Anal sex is illegal in Uganda, and homosexuality is heavily stigmatised. It is unclear how common “conversion therapy” is, but openDemocracy teamed up with local researchers to document the experiences of 20 LGBTQI Ugandan survivors of such “treatments”.

Interviewees said such “therapy” “felt like murder” and that they “suffered depression and anxiety”, drug dependence and suicidal thoughts. Mulago and a hospital in UCMB’s network were among the facilities they named as having provided the treatments.

Godiva Akullo, a feminist lawyer in Kampala, said, of those providing “conversion therapy”: “I think it’s extremely unethical behaviour.”

Unregulated therapy

In Kampala, openDemocracy undercover reporters visited three hospitals in the aid-funded UCMB network, looking for “treatment” for same-sex attraction, and were referred to providers of such therapy either within the health facilities or externally.

At Kisubi Hospital’s “youth-friendly” clinic, a counsellor offered a session for 50,000 Ugandan shillings ($14), saying a “17[-year-old] is still a small child we can modify”. 

At Lubaga Hospital, Matthias Ssetuba introduced himself as the facility’s “mental health focal person”. He claimed that homosexuality is caused by factors ranging from peer pressure to the internet, and also said that it can be “changed”

“It is a mental health issue,” he added, “because once you start having sex with the same sex, much as those whites are saying ‘it’s normal’, in our society it’s abnormal. And anything to do with abnormality has something to do with mental health.”

He stressed that a person “has to accept” that they need help “in converting”.

In an email to openDemocracy afterwards, Ssettuba said it was the first time he’d had “such a case at the hospital”, which “has never aided any anti-LGBT conversion therapy”.

“We would only wish to support those who might want to do so at their own will,” he said. He did not reply to further questions about his statements to our undercover reporters.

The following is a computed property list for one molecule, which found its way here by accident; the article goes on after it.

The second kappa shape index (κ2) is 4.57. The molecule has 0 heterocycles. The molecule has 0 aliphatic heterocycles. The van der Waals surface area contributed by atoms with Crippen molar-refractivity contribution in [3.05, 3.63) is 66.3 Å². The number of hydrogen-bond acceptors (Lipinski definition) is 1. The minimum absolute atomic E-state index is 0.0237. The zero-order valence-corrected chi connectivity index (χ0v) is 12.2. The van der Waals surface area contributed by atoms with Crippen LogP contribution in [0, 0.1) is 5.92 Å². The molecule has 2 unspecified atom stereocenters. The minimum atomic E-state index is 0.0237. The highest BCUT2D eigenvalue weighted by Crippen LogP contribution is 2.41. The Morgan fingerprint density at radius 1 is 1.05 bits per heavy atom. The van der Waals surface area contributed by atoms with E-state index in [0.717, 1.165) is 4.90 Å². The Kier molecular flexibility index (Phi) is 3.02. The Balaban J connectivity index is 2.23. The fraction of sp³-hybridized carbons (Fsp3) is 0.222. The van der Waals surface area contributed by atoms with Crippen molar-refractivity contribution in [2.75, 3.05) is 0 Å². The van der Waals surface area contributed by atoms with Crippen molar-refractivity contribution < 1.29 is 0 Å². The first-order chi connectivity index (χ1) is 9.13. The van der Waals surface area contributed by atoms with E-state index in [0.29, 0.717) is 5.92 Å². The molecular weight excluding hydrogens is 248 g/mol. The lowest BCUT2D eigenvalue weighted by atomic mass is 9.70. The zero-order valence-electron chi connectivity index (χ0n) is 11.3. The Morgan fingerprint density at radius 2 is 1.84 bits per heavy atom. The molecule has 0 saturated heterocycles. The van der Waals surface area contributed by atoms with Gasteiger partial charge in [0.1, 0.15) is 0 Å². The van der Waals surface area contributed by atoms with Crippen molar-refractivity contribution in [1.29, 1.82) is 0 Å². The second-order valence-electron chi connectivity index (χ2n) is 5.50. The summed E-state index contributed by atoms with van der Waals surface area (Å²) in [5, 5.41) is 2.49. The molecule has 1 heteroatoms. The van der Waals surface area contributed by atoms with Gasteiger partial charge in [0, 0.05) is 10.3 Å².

Homosexuality, said Cabrine Mukiibi (the counsellor referred by Nsambya Hospital) is often caused by “unresolved competition” between a child and a same-sex parent for the attention of an opposite-sex parent during their development’s “phallic stage”

He wore a label on his coat saying “clinical psychologist” when he met our reporters. He has also been quoted in local media as a “clinical psychologist”.

He said he had just finished (but not yet been awarded) a master’s degree in clinical psychology at Uganda Martyrs University, which is affiliated to the Catholic Church. However, this degree is not listed on the university’s website, and Uganda’s higher education regulator told openDemocracy it is not accredited to offer this programme.

Nsambya Hospital’s director, Peter Sekweyama, told openDemocracy that Mukiibi is “just offering counselling”, and that he is “trained in something like humanities”.

Kasujja, head of the psychologists’ association, said hospitals have a responsibility to ensure their staff are qualified – but warned that without national regulation of counsellors and psychologists, “there is going to be lots of abuse, […] lots of harm”.

No one from Nsambya and Kisubi hospitals responded to openDemocracy’s requests for comment; neither did UCMB nor the HIV clinic at Mulago Hospital.

The US embassy in Kampala did not say if USAID funding to UCMB has been renewed, but the network still seems to be a US government partner as its hospitals implement Pepfar (US President’s Emergency Plan for Aids Relief) activities. In total, about 30% of UCMB’s funding comes from aid donors.

Noah Mirembe, a human rights lawyer and trans man in Kampala, said that Ugandans who have been harmed by “conversion therapy” practices and are interested in legal redress should contact the Taala Foundation (an organisation he co-directs), for support. DM/MC

*Additional reporting by Nnanda Kizito Sseruwagi